For example, people know from first year Physics that the IGL tells us that pressure is proportional to the product of temperature and density. So, if we have a sealed, perfectly insulated cylinder full of gas and, using an inserted electric element, we raise the temperature (by adding kinetic energy to the gas molecules and making them move faster between collisions) then, since the density remains constant, the pressure will indeed increase in proportion to the absolute (K) temperature.
But if we have a piston in our cylinder and slowly force it down to the halfway point we do of course double the density. But this is the important point: whenever we do work against a force the energy is mostly stored as potential energy, not kinetic energy. For example, if we raise an object the energy we used in doing so adds to the gravitational potential energy. We can get the energy back when the object falls. Likewise when we compress a spring we can get that energy back when the spring expands again. And similarly, compressing the gas in the cylinder increases the pressure (and the density) with that new energy able to be retrieved when the extra pressure is allowed to push the cylinder back to its original position.
But I ask, how could the slow moving of the piston at, say, 0.1 m/sec have any significant impact on the speed of the molecules which move at about 450 to 530 m/sec? So clearly all that happens is that the pressure and density each double and so, by the Ideal Gas Law, the temperature remains constant, just as this simple application of the Kinetic Theory of Gases indicates. The Ideal Gas Law is easily understood and derived from this Kinetic Theory.
The relevance of this is that we see many attempts to explain why the surface temperature of planets is greater than that which direct solar radiation to the surface could achieve. So some people say the high pressure is causing the temperature to be hotter. That is simply not the case. Correlation does not imply cause.
What actually happens occurs at the molecular level in every small parcel of air at every altitude, as was explained by the brilliant physicist Josef Loschmidt in 1876 but totally ignored by climatologists. As a direct result of the Second Law of Thermodynamics which says entropy will tend towards a maximum (by diminishing unbalanced energy potentials) we find that gravity forms a stable density gradient in the troposphere of every planet. Simultaneously it forms a temperature gradient, this being represented by the same state of maximum entropy which in physics is called thermodynamic equilibrium. That density gradient is thermodynamic equilibrium because entropy is a function of all forms of internal energy including gravitational potential energy. At maximum entropy in any small region the sum of molecular kinetic energy + gravitational potential energy is constant so that there are no unbalanced energy potentials.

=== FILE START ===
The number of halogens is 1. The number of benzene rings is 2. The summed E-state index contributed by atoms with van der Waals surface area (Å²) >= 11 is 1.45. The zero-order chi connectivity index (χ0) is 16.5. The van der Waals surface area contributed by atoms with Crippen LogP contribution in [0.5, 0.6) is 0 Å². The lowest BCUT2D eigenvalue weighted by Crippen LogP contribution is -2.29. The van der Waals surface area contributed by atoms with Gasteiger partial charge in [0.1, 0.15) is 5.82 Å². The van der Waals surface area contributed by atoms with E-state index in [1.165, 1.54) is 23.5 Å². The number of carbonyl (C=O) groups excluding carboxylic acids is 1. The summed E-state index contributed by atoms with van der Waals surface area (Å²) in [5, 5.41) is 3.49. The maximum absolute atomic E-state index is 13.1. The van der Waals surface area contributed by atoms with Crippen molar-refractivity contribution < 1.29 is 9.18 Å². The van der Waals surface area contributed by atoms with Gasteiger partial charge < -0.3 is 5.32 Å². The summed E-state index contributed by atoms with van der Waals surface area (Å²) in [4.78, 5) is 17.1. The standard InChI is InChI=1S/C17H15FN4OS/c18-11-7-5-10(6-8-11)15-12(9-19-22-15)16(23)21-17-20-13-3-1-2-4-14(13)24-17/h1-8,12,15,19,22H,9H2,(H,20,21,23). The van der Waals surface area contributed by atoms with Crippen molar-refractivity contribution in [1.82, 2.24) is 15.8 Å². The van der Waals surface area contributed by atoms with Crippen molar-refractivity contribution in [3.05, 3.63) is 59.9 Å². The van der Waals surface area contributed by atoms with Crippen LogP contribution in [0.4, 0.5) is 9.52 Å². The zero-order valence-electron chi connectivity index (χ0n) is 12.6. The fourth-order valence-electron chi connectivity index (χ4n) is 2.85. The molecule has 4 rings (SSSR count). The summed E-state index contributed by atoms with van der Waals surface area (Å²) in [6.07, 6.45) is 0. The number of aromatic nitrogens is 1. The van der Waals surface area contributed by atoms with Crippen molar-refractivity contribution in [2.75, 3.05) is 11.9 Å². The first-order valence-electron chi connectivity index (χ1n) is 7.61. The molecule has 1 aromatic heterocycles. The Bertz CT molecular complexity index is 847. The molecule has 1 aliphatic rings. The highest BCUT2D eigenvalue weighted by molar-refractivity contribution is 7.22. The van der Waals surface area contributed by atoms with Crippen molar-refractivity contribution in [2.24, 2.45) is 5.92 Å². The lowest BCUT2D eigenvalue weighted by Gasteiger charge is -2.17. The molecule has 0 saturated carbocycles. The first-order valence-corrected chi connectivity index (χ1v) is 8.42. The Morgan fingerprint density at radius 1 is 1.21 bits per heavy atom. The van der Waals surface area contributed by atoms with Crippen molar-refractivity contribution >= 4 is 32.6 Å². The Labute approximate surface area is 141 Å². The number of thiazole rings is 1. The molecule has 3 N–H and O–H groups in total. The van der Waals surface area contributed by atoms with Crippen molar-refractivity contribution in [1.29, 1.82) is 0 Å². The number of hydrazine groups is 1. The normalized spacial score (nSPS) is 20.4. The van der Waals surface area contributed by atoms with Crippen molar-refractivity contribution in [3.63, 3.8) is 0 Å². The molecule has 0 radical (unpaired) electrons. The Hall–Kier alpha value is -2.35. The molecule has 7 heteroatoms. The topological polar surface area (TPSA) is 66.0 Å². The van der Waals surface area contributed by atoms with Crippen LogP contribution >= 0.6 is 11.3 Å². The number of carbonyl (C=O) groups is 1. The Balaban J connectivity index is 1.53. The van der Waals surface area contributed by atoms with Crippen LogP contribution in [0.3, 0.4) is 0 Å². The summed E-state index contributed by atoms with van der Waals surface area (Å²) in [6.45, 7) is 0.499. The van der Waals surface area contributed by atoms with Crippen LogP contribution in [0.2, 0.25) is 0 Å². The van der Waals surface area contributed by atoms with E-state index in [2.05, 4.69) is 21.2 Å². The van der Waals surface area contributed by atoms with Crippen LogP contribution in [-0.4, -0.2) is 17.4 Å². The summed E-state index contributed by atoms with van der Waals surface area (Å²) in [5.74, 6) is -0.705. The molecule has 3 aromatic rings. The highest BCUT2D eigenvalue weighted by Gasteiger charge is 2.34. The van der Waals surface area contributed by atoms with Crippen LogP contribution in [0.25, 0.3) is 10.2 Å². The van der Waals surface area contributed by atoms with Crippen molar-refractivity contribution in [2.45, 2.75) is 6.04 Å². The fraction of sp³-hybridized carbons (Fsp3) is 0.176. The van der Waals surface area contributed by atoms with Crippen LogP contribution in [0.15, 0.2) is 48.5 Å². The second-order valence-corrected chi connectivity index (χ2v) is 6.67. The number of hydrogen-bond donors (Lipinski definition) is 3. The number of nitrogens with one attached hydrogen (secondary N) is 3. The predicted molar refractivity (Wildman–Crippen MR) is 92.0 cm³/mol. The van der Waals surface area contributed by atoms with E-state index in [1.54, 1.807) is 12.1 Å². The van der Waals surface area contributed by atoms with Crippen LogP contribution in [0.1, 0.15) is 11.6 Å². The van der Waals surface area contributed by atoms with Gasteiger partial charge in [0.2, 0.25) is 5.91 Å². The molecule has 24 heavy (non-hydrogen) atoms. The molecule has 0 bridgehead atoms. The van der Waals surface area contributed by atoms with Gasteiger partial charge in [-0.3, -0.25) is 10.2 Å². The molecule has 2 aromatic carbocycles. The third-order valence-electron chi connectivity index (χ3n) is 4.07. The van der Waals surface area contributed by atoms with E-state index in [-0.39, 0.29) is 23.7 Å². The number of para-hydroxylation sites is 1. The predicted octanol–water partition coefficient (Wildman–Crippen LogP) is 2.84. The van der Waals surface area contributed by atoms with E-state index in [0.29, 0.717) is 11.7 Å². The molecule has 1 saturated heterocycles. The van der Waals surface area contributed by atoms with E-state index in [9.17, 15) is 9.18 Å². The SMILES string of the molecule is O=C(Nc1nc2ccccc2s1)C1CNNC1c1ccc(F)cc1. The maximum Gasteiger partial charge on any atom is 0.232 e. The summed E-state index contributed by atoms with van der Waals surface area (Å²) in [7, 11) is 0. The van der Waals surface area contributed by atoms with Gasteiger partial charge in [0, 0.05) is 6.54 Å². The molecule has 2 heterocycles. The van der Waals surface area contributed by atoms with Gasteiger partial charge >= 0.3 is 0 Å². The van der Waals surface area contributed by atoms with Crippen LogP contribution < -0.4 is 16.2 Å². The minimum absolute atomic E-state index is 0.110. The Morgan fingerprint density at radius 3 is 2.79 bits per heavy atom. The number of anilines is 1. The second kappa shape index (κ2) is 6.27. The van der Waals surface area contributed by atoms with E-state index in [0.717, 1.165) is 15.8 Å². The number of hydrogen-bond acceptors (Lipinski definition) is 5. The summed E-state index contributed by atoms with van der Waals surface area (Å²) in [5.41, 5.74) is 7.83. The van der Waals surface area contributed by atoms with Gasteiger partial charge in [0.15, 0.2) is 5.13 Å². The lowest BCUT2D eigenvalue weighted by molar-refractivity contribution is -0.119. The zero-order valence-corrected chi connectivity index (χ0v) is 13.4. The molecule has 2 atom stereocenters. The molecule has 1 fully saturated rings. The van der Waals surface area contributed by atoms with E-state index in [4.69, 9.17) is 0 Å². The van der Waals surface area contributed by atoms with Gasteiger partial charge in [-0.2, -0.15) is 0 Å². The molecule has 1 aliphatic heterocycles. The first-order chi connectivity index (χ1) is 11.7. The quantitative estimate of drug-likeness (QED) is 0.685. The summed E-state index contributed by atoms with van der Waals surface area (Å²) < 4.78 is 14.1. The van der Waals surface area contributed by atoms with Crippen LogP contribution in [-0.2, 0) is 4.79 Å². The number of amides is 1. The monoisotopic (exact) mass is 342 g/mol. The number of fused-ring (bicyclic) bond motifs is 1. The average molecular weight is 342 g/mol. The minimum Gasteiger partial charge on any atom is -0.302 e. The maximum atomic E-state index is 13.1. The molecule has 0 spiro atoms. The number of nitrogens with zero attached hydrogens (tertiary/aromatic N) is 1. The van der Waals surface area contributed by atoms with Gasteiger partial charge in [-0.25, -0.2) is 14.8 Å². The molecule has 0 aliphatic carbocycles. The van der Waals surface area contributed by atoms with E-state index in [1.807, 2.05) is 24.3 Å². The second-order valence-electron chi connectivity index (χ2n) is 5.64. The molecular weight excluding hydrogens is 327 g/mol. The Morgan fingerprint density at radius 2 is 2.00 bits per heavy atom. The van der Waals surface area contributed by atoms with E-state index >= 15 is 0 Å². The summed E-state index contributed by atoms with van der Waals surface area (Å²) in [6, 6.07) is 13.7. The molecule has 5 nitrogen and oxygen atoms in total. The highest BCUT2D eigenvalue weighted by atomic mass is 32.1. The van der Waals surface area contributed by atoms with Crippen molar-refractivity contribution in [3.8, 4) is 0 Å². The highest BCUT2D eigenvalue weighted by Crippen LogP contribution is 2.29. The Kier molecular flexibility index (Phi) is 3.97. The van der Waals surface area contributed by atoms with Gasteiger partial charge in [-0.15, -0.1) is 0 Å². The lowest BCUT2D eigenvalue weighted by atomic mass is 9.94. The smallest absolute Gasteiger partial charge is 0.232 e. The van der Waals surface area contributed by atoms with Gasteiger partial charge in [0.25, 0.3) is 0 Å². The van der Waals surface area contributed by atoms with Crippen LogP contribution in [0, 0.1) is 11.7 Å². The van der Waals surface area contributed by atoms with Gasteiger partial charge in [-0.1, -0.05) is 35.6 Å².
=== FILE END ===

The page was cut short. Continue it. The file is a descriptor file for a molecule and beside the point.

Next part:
Finally, it is because this temperature gradient is the state of thermodynamic equilibrium that the nonradiative heat transfer process described in my 2013 paper occurs, transferring new thermal energy absorbed from solar radiation in the middle troposphere and above down to the base of the troposphere and into any solid surface. If this did not happen, then the temperature at the base of the 350Km high nominal troposphere of Uranus would not be hotter than Earth's surface and, indeed, would be close to absolute zero, and likewise for the Venus surface. Earth's mean surface temperature would be colder than that for the Moon which is probably colder than 15°C.
So, it is not back radiation which climatologists have just guessed must be supplying about twice as much thermal energy to Earth's surface as does the direct solar radiation, but rather it is this nonradiative process that I have explained in detail in this 2013 paper.
https://www.researchgate.net/publication/318008633_Planetary_Core_and_Surface_Temperatures
THE SUN IS NOT GASEOUS – 15mins Solar Physics
By Richard Small  02.
SuspiciousObservers have released a new video detailing the work of Dr. Pierre Marie Robitaille. He has pioneered the MRI field back in the 90’s by showing the scientific community they we’re wrong in their assumptions and proved it. He’s had a track record of not going with the general consensus and as such is a remarkable rouge physicist that continues to seek and reveal the actual evidence based truth.
In this 15 minute video presentation from Observing The Frontier, Pierre gives us a wonderful example in to the erroneous assumptions and blatent lies and decipt that has entered our texts throughout the years. This man is only happy when something is proven and based on experimental observations, anything which is not, is nothing but an unsubstantiated theory at best usually masking the aweful hubris of a complacent establishment.
If you think that ONE man can’t redefine 100’s if not thousands of years of science, your
A) forgetting the scientific method and
B) Galileo Galilei, who spent his life persecuted by the church for speaking the truth and never giving up.